By Emily Wachner
I was told not to expect to be employed once I’m ordained.
The first time I heard this — two years ago — I wondered how much money was in the trust fund of the young postulant sitting in my office. He had come to me seeking a parish field placement, and was responding to my standard question — “What kind of priestly ministry do you imagine for yourself upon graduation?”
But he was not an anomaly. Bishops and commissions on ministry are telling more and more ordinands that the Episcopal Church cannot guarantee employment upon ordination, and therefore that ordinands should prepare an alternate source of income.
“Be tentmakers!” they are told. “You should be in the community anyhow,” they are advised. “Your priestly ministry will be strengthened by your outside work.”
According to a little-noticed study [PDF] published by the Church Pension Group in 2016, a representative survey of all Episcopal clergy under the age of 72 revealed that 42 percent were not employed by a single Episcopal employer (what the study calls the old model). Ten percent of these clergy were employed part time; 11 percent were bivocational (meaning that they worked both for a TEC and non-TEC employer, often drawing their income from non-parochial employment), 5 percent were employed by multiple TEC institutions at the same time, and 5 percent served as interims or supply priests. The remaining 11 percent drew no salary, were not employed by TEC, or had no employment at all.
Of this group of priests working under the new model, 44 percent wished that they were employed full time by a single church, meaning that nearly 20 percent of all active clergy are underemployed (against their will).
Of particular interest were the geographic trends. The Northeast, with its oversupply of church buildings and undersupply of Episcopalians, offered mainly part time, interim, or yoked parish ministry. The Midwest promised bivocational or non-TEC work (meaning that clerics likely did not draw salary from the Episcopal Church). Clergy in the Northwest, forbiddingly, described themselves as “supply, non-stipendiary, or unemployed.” Only in the South, toward which the geographic center of the Episcopal Church has been moving for decades, could traditional old model employment still be found.
While underemployment has spread across gender and age ranges, the average cleric seeking but not finding full-time employment is not a self-selecting young mom, or a silver-haired Wall Street refugee with a golden parachute, but a woman over the age of 55.
Notable also is the statistic that 58 percent of retired priests report continued work in the Episcopal Church, as compensated supply, interim, and part-time clergy. The presence of retired priests, while doubtless beneficial in many settings, reduces available employment in an already stressed system, and gives struggling congregations a distorted sense of how much of a clergy presence they can afford.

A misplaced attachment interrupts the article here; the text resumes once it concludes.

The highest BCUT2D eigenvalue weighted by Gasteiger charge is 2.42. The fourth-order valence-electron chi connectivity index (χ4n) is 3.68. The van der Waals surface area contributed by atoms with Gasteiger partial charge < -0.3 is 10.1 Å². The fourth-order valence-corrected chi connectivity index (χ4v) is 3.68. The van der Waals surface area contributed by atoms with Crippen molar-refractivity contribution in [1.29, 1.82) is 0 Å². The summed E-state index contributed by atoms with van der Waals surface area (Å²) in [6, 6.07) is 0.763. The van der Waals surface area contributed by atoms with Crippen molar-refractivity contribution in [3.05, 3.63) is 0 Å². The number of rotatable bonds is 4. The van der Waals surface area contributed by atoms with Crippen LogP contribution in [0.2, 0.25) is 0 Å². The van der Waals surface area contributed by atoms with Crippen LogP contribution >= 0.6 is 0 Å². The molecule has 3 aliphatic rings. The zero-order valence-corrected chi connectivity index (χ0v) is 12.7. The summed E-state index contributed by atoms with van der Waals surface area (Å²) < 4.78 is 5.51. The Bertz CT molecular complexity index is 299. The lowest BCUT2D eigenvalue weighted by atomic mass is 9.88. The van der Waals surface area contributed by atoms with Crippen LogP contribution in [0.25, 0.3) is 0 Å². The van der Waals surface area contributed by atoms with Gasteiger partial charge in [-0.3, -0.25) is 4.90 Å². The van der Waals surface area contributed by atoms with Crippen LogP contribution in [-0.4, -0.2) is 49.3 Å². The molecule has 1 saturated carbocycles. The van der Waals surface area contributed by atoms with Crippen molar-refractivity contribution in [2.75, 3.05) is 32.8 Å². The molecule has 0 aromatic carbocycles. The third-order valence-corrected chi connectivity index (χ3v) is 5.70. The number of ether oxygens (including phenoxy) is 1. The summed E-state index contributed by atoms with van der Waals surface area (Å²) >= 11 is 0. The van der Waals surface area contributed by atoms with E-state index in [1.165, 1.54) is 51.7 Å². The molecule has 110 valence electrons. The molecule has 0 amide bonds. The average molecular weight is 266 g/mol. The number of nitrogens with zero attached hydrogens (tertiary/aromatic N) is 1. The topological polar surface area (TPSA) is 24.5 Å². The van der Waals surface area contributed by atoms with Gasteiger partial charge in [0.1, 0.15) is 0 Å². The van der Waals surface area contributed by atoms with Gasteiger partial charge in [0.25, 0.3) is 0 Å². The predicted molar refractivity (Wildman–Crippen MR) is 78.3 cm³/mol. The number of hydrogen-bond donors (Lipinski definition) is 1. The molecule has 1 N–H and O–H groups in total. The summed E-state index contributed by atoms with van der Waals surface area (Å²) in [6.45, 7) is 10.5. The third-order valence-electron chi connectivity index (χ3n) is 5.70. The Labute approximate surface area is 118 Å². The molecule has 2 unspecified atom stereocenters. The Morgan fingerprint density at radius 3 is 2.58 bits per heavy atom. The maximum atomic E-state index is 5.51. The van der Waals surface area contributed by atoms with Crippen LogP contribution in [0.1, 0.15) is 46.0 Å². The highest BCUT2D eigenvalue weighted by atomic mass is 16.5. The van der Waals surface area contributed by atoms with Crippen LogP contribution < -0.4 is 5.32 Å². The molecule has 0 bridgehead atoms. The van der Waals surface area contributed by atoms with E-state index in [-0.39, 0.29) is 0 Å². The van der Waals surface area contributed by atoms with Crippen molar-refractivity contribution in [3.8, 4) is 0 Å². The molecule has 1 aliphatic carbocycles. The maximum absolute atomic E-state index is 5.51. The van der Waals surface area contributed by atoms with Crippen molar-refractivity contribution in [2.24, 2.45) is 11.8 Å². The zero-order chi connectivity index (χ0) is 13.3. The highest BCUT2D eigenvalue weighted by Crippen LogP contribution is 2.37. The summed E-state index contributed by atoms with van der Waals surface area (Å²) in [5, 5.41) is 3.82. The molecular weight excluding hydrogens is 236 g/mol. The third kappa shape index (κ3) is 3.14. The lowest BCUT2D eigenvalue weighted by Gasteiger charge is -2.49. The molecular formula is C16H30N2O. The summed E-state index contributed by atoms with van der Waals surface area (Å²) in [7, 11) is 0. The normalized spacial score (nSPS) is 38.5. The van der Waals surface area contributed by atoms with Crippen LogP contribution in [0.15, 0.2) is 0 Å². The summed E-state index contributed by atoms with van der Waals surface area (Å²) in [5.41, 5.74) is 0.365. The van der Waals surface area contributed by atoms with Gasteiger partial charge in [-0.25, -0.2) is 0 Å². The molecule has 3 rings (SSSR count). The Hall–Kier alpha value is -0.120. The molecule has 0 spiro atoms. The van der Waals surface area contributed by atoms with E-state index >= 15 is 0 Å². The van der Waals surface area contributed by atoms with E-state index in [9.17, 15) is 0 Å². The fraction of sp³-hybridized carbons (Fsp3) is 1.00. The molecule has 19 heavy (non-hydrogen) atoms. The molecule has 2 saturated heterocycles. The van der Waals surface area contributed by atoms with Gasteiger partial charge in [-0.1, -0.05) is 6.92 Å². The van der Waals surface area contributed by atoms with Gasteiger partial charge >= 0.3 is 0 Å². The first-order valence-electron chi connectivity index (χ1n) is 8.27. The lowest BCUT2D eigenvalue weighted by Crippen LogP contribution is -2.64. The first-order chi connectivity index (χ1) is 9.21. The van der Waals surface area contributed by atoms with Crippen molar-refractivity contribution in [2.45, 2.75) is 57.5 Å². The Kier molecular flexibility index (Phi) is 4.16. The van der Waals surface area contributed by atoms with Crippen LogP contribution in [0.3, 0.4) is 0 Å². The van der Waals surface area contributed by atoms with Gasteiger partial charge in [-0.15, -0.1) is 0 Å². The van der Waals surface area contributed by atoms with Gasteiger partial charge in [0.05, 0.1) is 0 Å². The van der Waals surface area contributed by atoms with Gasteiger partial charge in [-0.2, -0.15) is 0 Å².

Cameron Nations pointed out in “The future of the Episcopal Church’s clergy” (Aug. 11) that only 20 percent of full-time clergy are under 45. This statistic only scratches the surface of the future faced by the church and by those seeking ordination. Our ordinands (both young and old) are being set up for real struggle, if not true suffering, if we continue to ordain more clergy than the church can responsibly support.
The church should ask a few questions, which I have heard at many a cocktail party but not in official settings:
1. Why are we preparing clergy for ordination as if they will still serve as curates? Curacies are few and far between, and seminary preparation should change accordingly.
2. Why are we sending ordinands already on the brink of retirement to seminary, setting them up for a lifetime of debt payments? This is not fair or wise.
3. Why do we lift up bivocational, part-time, and non-stipendiary work as desirable, or even as just? Many Episcopal priests are desperate to find full-time employment, and to glorify their plight seems patronizing, if not theologically disingenuous.
These questions are not polite, but they are necessary. Seminaries, bishops, commissions on ministry, and congregations (both small and large) have a responsibility to seriously engage these questions. It is not desirable, nor should we derive a theological etiology, for priests to serve in a context where they are just scraping by. Priesthood is a full-time vocation and a job, and should be compensated as such.
The Rev. Emily Wachner is the director of integrative programs and lecturer in practical theology at the General Theological Seminary.